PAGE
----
VERY DRY WITH A TWIST by Daniel Banko

VERY DRY WITH A TWIST

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KIRKUS REVIEW

Some 100-proof Beefeating nonsense, just as funny as it is catchy, about Roger Banfield who's been an alcoholic since he was ten years old (when dead drunk, which is most of the time, he's a ""breathing example of rigor mortis""); and Ginger who married him in the interests of his dying sooner than he does -- he's very rich; and the Reverend Singer of the Eternal Glory Street Mission in Miami, Florida, who is helpful to Roger when he weaves into his skid-row hostelry until Ginger persuades the preacher that ""it's not the meek at all."" Thus Ginger and Singer keep trying to submerge Roger in that other drink but he keeps rising up again; they hire a hit man who then makes the wrong connection; and finally it is Roger who proves to be unkillable. A. . .well, saucy diversion which wears a long, long smile.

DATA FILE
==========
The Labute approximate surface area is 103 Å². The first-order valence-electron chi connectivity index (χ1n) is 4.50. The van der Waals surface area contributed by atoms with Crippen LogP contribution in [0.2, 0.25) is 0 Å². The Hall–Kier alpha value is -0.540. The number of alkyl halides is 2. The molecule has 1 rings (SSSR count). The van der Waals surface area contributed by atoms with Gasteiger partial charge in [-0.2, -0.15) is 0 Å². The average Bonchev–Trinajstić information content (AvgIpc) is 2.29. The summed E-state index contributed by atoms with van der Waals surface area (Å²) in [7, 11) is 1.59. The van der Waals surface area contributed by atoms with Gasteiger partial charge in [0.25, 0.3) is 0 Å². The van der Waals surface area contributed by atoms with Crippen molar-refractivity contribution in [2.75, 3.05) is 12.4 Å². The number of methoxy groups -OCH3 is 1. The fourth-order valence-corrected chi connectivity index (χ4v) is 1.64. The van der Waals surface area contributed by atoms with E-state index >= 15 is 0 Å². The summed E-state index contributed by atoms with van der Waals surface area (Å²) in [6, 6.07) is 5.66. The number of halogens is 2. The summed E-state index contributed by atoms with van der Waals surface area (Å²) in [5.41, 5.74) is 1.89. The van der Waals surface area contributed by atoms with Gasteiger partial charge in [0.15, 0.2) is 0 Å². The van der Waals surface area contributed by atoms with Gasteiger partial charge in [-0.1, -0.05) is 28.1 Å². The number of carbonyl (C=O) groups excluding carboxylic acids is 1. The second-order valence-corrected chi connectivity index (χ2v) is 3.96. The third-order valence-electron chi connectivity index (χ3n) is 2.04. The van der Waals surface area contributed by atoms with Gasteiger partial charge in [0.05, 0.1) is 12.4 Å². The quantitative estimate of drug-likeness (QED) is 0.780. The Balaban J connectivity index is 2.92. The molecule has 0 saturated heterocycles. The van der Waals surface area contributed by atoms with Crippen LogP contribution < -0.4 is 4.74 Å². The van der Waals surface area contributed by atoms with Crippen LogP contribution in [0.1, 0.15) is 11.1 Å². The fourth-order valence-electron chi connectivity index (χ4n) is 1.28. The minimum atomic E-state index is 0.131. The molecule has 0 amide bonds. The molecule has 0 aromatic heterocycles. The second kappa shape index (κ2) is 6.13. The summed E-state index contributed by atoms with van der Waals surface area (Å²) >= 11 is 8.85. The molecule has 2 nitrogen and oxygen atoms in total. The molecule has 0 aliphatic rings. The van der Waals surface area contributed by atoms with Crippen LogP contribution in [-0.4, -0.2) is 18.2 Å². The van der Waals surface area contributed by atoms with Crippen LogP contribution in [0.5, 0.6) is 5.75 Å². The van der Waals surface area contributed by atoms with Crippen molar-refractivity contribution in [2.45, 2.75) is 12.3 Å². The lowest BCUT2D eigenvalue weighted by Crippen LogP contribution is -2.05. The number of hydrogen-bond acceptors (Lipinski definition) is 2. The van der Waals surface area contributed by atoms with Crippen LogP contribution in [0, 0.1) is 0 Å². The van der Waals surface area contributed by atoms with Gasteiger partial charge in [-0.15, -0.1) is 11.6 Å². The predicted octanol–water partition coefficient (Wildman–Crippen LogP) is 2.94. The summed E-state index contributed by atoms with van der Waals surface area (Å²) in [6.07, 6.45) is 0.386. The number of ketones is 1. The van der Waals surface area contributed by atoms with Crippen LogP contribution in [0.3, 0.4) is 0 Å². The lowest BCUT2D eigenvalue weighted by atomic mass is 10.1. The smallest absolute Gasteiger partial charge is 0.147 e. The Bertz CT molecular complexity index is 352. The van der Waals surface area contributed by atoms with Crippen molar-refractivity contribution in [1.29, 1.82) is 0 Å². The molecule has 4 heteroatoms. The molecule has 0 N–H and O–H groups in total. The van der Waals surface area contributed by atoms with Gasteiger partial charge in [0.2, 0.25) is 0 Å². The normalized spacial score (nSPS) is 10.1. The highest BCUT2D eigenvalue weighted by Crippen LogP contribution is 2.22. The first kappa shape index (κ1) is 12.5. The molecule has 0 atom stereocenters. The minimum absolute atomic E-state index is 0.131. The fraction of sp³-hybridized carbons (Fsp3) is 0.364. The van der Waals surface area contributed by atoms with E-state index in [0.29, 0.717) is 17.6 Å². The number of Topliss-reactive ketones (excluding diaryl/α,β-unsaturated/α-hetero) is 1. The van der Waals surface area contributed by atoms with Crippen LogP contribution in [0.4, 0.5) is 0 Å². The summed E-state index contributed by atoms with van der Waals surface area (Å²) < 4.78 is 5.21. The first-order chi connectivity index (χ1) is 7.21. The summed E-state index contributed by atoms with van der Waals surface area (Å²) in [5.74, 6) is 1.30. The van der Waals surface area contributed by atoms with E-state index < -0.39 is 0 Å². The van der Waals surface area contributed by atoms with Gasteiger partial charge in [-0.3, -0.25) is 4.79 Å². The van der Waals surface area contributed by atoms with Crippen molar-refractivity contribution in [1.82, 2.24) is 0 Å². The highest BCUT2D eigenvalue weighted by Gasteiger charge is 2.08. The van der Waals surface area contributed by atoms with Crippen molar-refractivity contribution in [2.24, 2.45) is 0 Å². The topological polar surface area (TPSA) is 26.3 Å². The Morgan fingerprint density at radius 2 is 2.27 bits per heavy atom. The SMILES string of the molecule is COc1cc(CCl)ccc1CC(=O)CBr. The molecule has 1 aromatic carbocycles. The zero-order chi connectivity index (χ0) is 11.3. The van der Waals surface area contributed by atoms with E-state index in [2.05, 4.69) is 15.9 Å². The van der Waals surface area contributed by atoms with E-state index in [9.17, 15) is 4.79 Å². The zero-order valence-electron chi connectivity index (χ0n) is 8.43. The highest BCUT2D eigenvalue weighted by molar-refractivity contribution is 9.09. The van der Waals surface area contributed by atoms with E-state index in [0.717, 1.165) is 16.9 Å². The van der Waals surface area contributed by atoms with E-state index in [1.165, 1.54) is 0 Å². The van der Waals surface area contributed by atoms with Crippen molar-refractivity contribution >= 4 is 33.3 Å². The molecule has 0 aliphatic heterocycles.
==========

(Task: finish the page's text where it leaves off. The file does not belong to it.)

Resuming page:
Pub Date: May 1st, 1975
Publisher: Saturday Review/Dutton